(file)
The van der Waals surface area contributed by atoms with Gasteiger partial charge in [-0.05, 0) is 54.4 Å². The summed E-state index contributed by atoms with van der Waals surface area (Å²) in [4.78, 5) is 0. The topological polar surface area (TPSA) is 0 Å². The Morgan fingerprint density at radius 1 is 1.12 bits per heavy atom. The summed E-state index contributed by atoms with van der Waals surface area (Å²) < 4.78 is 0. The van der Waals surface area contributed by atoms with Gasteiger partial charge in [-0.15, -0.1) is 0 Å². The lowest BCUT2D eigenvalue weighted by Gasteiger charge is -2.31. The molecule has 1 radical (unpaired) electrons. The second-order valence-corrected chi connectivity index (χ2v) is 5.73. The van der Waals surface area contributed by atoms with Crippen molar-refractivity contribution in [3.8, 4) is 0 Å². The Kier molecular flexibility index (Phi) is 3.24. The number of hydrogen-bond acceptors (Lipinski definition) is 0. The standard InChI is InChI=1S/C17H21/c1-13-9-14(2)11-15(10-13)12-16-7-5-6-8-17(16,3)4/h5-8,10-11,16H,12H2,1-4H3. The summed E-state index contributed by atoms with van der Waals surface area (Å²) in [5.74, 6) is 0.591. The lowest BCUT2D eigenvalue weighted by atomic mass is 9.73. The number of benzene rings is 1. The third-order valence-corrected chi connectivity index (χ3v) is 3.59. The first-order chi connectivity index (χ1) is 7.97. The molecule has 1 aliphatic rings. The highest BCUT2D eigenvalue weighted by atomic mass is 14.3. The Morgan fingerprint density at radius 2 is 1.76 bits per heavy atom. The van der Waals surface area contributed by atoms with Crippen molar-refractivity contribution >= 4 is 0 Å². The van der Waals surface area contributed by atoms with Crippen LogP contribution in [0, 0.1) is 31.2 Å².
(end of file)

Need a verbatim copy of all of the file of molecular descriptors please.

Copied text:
The van der Waals surface area contributed by atoms with Gasteiger partial charge in [-0.05, 0) is 54.4 Å². The summed E-state index contributed by atoms with van der Waals surface area (Å²) in [4.78, 5) is 0. The topological polar surface area (TPSA) is 0 Å². The Morgan fingerprint density at radius 1 is 1.12 bits per heavy atom. The summed E-state index contributed by atoms with van der Waals surface area (Å²) < 4.78 is 0. The van der Waals surface area contributed by atoms with Gasteiger partial charge in [-0.15, -0.1) is 0 Å². The lowest BCUT2D eigenvalue weighted by Gasteiger charge is -2.31. The molecule has 1 radical (unpaired) electrons. The second-order valence-corrected chi connectivity index (χ2v) is 5.73. The van der Waals surface area contributed by atoms with Crippen molar-refractivity contribution in [3.8, 4) is 0 Å². The Kier molecular flexibility index (Phi) is 3.24. The number of hydrogen-bond acceptors (Lipinski definition) is 0. The standard InChI is InChI=1S/C17H21/c1-13-9-14(2)11-15(10-13)12-16-7-5-6-8-17(16,3)4/h5-8,10-11,16H,12H2,1-4H3. The summed E-state index contributed by atoms with van der Waals surface area (Å²) in [5.74, 6) is 0.591. The lowest BCUT2D eigenvalue weighted by atomic mass is 9.73. The number of benzene rings is 1. The third-order valence-corrected chi connectivity index (χ3v) is 3.59. The first-order chi connectivity index (χ1) is 7.97. The molecule has 1 aliphatic rings. The highest BCUT2D eigenvalue weighted by atomic mass is 14.3. The Morgan fingerprint density at radius 2 is 1.76 bits per heavy atom. The van der Waals surface area contributed by atoms with Crippen molar-refractivity contribution >= 4 is 0 Å². The van der Waals surface area contributed by atoms with Crippen LogP contribution in [0, 0.1) is 31.2 Å².